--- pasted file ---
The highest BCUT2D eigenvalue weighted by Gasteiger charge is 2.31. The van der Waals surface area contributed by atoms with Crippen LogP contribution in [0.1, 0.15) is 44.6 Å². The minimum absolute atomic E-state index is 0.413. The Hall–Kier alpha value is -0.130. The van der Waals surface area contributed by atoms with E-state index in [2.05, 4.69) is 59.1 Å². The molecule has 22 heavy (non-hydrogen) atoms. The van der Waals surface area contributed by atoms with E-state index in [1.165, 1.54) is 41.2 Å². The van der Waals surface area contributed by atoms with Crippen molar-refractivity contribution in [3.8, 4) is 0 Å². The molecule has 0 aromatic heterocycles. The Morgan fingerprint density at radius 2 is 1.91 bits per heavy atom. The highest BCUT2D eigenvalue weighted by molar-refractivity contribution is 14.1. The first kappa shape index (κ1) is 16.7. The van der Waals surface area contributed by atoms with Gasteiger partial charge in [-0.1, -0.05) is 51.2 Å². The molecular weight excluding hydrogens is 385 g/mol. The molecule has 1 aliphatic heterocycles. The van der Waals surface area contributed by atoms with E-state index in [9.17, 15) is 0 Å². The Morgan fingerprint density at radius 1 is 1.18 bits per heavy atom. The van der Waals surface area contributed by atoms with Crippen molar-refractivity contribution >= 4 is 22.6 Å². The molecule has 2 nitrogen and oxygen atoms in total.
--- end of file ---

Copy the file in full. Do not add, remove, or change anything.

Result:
The highest BCUT2D eigenvalue weighted by Gasteiger charge is 2.31. The van der Waals surface area contributed by atoms with Crippen LogP contribution in [0.1, 0.15) is 44.6 Å². The minimum absolute atomic E-state index is 0.413. The Hall–Kier alpha value is -0.130. The van der Waals surface area contributed by atoms with E-state index in [2.05, 4.69) is 59.1 Å². The molecule has 22 heavy (non-hydrogen) atoms. The van der Waals surface area contributed by atoms with E-state index in [1.165, 1.54) is 41.2 Å². The van der Waals surface area contributed by atoms with Crippen molar-refractivity contribution in [3.8, 4) is 0 Å². The molecule has 0 aromatic heterocycles. The Morgan fingerprint density at radius 2 is 1.91 bits per heavy atom. The highest BCUT2D eigenvalue weighted by molar-refractivity contribution is 14.1. The first kappa shape index (κ1) is 16.7. The van der Waals surface area contributed by atoms with Gasteiger partial charge in [-0.1, -0.05) is 51.2 Å². The molecular weight excluding hydrogens is 385 g/mol. The molecule has 1 aliphatic heterocycles. The van der Waals surface area contributed by atoms with E-state index in [9.17, 15) is 0 Å². The Morgan fingerprint density at radius 1 is 1.18 bits per heavy atom. The van der Waals surface area contributed by atoms with Crippen molar-refractivity contribution >= 4 is 22.6 Å². The molecule has 2 nitrogen and oxygen atoms in total.